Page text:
Cumberland Times-News

Michael A Sawyers - Outdoors

October 20, 2012

Md. hunt-fish marketing plan in the works

Gov. Martin O’Malley is being asked to fund a marketing initiative that will bring more hunters and anglers to Maryland, sell more hunting and fishing licenses and, thus, put the Department of Natural Resources on firmer financial ground.

Based upon the 2008 passage of the Maryland Tourism Promotion Act, he has the authority to do so.

The request comes from The Maryland Legislative Sportsmen’s Foundation and is endorsed by numerous organizations including the Allegany-Garrett Sportsmen’s Association.

Other supporters include the Maryland Bowhunters’ Society, Maryland Bass Nation Federation, Trout Unlimited/Mid-Atlantic Council and the Chesapeake Guide Association.

Not only will more hunt/fish licenses be sold once the world finds out about Maryland’s outdoor opportunities, according to Bill Miles, vice chairman of the MLSF, but a variety of businesses such as restaurants, hotels, sporting goods shops and even airlines will get more customers.

Here is how the MLSF wants it to come down.

When the General Assembly meets mid-January through mid-April, the state’s FY 2014 budget will be created. A block of $3,573,000 in tourism tax revenue will be available for distribution. It is from this money that the marketing initiative could be put together.

“... we offer our help to the O’Malley administration to make it happen, not only for the benefit of DNR, but to the state’s overall economy,” MLSF said in a press release.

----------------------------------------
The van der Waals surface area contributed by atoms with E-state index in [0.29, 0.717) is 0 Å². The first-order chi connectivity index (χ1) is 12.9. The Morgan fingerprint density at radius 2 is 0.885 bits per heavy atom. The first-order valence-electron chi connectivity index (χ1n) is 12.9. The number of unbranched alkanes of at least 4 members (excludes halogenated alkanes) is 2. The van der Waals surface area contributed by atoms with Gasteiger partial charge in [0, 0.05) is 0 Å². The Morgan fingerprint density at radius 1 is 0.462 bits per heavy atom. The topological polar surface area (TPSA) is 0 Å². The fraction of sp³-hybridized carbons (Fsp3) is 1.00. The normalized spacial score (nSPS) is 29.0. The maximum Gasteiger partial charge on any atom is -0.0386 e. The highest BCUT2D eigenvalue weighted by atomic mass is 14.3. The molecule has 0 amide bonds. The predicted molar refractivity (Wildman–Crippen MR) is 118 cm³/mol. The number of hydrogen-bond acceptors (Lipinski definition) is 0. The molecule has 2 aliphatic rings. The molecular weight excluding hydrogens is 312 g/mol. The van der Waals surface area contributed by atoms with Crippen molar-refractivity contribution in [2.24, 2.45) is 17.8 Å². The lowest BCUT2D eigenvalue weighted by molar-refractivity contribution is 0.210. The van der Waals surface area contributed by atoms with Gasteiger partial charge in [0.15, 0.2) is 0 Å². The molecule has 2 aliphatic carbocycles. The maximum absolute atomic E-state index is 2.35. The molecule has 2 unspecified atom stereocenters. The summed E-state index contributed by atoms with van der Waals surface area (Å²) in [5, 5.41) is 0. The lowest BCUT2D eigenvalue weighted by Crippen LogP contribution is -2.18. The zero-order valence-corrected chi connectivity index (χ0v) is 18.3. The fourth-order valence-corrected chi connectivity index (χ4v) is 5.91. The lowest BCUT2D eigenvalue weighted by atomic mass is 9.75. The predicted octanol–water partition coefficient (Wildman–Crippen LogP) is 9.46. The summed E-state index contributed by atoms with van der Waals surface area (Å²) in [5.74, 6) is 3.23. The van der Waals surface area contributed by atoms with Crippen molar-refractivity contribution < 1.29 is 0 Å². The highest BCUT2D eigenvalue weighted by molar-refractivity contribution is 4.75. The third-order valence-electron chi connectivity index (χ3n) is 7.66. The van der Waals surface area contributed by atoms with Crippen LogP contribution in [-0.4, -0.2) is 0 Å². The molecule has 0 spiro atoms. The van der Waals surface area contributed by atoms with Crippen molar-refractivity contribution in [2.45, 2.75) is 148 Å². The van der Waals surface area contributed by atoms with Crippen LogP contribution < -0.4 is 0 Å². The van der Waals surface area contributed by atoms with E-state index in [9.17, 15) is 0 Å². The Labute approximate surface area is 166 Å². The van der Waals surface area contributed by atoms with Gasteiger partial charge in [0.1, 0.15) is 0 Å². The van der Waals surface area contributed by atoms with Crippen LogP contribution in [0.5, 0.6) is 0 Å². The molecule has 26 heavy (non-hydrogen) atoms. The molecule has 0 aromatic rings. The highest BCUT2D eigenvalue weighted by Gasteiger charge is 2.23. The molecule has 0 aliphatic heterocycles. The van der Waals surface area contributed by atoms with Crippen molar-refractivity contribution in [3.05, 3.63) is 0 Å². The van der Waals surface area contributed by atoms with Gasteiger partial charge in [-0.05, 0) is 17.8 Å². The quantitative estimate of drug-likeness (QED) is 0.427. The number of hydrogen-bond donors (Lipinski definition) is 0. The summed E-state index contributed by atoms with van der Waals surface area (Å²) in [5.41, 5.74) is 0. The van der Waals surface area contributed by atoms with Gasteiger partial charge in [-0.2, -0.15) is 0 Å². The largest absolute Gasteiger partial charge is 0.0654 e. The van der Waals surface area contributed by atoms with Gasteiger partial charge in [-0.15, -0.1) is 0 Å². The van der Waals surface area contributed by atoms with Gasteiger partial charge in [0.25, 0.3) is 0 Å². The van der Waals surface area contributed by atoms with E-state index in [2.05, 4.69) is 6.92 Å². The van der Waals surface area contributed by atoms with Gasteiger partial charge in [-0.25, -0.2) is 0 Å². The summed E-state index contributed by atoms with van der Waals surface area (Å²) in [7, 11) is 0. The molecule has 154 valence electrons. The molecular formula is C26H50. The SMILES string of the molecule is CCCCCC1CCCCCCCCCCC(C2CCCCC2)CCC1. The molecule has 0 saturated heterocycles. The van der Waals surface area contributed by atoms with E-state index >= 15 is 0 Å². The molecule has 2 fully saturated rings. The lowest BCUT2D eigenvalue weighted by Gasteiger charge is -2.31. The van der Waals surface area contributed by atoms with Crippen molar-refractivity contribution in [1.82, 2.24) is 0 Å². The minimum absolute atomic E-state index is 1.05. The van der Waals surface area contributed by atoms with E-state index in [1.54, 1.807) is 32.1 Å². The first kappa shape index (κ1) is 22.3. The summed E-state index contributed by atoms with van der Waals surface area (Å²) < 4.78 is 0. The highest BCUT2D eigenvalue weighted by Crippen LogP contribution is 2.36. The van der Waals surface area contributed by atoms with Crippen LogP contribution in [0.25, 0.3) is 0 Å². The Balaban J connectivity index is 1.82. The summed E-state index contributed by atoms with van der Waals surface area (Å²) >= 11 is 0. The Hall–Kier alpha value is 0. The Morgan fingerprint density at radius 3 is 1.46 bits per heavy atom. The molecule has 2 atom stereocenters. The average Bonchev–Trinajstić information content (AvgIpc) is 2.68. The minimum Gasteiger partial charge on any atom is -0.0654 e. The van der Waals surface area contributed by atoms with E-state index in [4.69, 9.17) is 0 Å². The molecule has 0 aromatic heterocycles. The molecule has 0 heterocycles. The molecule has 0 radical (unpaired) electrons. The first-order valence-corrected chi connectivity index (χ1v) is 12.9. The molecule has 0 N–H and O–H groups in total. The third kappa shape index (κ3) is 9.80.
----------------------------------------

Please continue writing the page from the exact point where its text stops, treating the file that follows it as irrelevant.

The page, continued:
According to a national report, there are 521,000 outdoorsmen in the state who contribute $900 million each year to the Maryland economy and one of every eight residents either fishes or hunts. The organizers say the average annual expenditure by each outdoors person is $2,407.

Foundation chairman David Sutherland calls the plan a bold one and says that sportsmen’s groups must work with state and local tourism units to attract more anglers and hunters to the state.

“Maryland’s Department of Natural Resources is vitally dependent on revenues derived from fishing and hunting license sales. Those sales are down to the detriment of fisheries and wildlife management,” Miles said.

A bill that would have established a $15 increase for the cost of a hunting license was killed in the General Assembly this past session.

Here are some numbers provided by MLSF.

• Sportsmen support more jobs in Maryland than Legg Mason and T. Rowe Price, Inc. combined (14,000 vs 8,400).

• Annual spending by Maryland sportsmen is more than the combined revenues of CNSI, RWD Technologies and Force 3 — three of the fastest- growing information technology firms in the state ($900 million vs. $544 million).

• Spending is also more than combined cash receipts for broiler chickens and greenhouse nursery plants — the state’s top two agricultural commodities ($900 million to $890 million).

• Maryland sportsmen could fill the stadiums of the Baltimore Ravens and Orioles more than four times (521,000 vs 120,000).

Still, MLSF contends, more anglers and hunters are needed in the state so that modern scientific fish and wildlife management can continue.

Jerry Zembower, who signed off on the project on behalf of the Allegany-Garrett Sportsmen’s Association, said he did so with a caveat.

“We will withdraw our support if any of the money intended to promote hunting and fishing somehow gets used for other types of tourism,” he told the Times-News.

The campaign would be a national one, according to Miles, who said a professional marketing firm would be hired to promote the state’s fin-feather-fur-carapace opportunities.

“We’re talking marlin to grouse to rockfish to crabbing to canvasback hunting in Maryland. Colorado spent a couple hundred thousand on a similar effort to attract elk hunters and got $2 million to $3 million returned to the state’s economy,” Miles said.

Miles said Tuesday that a meeting was being scheduled with the governor’s staff to further discuss the situation.

Contact Outdoor Editor Mike Sawyers at


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